The extent of trade undertaken in nearby coffee houses led a number of auctioneers to erect an edifice wholly devoted to their business, and in 1808 the youthful Walters was awarded this prestigious commission which he fulfilled to general acclaim – although the completed building did not long survive its author, being demolished in the 1870’s. At around the same time as the work on the Auction Mart, Walters also delivered smaller works, including enlargement of the Old Black Lion in Poplar the better to accommodate its customers – ‘lewd and indecent persons’.
Turning his hand to a higher purpose, in 1820, Walters was commissioned to rebuild the parish church of St John in Shadwell. The old parish church had been built in 1656. Known as the church of sea captains, it numbered Captain Cook amongst its congregation. Demolished in 1818, Walters rebuilt it at a cost of £14,000 – a huge sum at this time and largely met through the Church Building Commission which had been established by Act of Parliament in 1818, to spend £1,000,000 in providing new Anglican churches, both as a memorial and thanksgiving for the victory at Waterloo, and ‘lest a godless people might also be a revolutionary people’.Shadwell Church is the only significant work by Walters which remains in place, although he is also remembered for the invention of a naval truss – for ships rather than sailors – with metal braces, to be placed on the bottoms of vessels: “at once simple and mathematically correct, it is gradually adopting, and may one day perhaps be found of such consideration for the Navy, as to prolong the existence of shipping, reduce the frequency of repairs, and be the means of preventing such vast imports of Oak timber from foreign states”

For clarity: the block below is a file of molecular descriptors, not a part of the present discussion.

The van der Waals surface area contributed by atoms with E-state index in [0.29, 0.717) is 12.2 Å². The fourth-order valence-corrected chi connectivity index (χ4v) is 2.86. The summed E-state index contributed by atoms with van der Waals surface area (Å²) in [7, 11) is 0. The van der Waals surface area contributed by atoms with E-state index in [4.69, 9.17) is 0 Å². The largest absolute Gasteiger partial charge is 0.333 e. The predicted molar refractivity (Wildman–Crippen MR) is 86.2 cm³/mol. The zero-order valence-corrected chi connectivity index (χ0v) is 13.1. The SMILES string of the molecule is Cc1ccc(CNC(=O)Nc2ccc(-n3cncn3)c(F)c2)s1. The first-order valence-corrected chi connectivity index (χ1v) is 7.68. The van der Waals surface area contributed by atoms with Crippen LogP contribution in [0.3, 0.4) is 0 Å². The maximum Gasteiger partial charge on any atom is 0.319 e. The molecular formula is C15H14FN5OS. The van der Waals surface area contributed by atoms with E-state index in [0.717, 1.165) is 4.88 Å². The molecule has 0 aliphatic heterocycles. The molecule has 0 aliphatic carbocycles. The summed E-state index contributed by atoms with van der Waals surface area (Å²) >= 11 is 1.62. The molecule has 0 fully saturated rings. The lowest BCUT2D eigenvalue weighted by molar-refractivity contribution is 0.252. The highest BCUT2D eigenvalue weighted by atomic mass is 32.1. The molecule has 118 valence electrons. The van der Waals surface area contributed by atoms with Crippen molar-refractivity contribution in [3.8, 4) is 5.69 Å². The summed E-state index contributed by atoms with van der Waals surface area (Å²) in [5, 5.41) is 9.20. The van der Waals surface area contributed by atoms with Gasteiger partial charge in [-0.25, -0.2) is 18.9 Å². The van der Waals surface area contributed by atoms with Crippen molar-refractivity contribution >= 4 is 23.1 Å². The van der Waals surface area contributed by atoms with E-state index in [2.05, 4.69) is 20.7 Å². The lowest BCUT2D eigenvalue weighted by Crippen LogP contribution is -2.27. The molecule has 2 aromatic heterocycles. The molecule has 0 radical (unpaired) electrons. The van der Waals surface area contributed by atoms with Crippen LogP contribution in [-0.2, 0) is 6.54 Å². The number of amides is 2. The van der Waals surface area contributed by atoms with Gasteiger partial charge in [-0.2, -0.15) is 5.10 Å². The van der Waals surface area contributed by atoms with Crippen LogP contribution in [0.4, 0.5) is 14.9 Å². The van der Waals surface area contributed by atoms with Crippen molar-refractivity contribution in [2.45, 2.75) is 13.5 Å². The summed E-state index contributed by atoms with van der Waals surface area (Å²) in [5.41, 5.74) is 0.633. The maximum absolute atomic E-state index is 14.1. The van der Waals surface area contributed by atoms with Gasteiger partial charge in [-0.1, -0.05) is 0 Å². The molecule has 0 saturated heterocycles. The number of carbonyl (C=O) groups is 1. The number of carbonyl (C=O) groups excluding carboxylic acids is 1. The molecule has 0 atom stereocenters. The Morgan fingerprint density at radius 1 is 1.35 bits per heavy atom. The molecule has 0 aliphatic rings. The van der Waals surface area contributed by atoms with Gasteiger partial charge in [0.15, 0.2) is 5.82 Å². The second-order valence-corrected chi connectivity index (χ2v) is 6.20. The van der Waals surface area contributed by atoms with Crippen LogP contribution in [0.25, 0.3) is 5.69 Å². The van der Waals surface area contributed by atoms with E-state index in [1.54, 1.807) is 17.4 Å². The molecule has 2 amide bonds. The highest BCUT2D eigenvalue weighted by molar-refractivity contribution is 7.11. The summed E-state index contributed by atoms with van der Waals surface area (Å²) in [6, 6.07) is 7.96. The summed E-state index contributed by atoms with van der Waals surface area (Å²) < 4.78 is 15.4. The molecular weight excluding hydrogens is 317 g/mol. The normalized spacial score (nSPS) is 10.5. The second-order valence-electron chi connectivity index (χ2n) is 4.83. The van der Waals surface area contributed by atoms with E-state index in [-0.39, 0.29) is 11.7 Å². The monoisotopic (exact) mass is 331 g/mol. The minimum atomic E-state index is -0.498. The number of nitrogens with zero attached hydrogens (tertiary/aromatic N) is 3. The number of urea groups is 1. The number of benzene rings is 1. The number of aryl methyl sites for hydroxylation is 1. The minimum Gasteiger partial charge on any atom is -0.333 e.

Walters died at Brighton in 1821 at the age of 39, reportedly the result of chronic overwork. He was buried in the ancient ground, although he location of his final resting place is lost to time.